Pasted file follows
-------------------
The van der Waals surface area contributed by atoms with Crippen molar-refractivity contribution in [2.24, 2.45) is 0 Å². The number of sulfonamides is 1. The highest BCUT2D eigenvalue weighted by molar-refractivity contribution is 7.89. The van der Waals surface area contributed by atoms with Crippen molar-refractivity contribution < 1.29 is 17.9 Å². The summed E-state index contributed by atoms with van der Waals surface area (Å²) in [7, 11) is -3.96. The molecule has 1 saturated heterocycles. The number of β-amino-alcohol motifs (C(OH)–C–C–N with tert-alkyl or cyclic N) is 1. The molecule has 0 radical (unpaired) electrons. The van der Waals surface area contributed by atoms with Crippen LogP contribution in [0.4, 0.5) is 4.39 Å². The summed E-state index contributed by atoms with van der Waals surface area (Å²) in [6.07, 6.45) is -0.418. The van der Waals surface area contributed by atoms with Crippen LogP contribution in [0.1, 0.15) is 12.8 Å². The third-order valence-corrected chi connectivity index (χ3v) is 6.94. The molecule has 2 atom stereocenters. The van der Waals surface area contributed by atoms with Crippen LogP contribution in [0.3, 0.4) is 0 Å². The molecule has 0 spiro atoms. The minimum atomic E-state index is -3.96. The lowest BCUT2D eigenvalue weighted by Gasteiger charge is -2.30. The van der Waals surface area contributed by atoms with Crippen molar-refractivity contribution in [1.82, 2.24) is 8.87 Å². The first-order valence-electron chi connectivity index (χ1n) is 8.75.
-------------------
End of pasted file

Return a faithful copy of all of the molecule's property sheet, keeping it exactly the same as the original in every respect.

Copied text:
The van der Waals surface area contributed by atoms with Crippen molar-refractivity contribution in [2.24, 2.45) is 0 Å². The number of sulfonamides is 1. The highest BCUT2D eigenvalue weighted by molar-refractivity contribution is 7.89. The van der Waals surface area contributed by atoms with Crippen molar-refractivity contribution < 1.29 is 17.9 Å². The summed E-state index contributed by atoms with van der Waals surface area (Å²) in [7, 11) is -3.96. The molecule has 1 saturated heterocycles. The number of β-amino-alcohol motifs (C(OH)–C–C–N with tert-alkyl or cyclic N) is 1. The molecule has 0 radical (unpaired) electrons. The van der Waals surface area contributed by atoms with Crippen LogP contribution in [0.4, 0.5) is 4.39 Å². The summed E-state index contributed by atoms with van der Waals surface area (Å²) in [6.07, 6.45) is -0.418. The van der Waals surface area contributed by atoms with Crippen LogP contribution in [0.1, 0.15) is 12.8 Å². The third-order valence-corrected chi connectivity index (χ3v) is 6.94. The molecule has 2 atom stereocenters. The van der Waals surface area contributed by atoms with Crippen LogP contribution in [0.3, 0.4) is 0 Å². The molecule has 0 spiro atoms. The minimum atomic E-state index is -3.96. The lowest BCUT2D eigenvalue weighted by Gasteiger charge is -2.30. The van der Waals surface area contributed by atoms with Crippen molar-refractivity contribution in [1.82, 2.24) is 8.87 Å². The first-order valence-electron chi connectivity index (χ1n) is 8.75.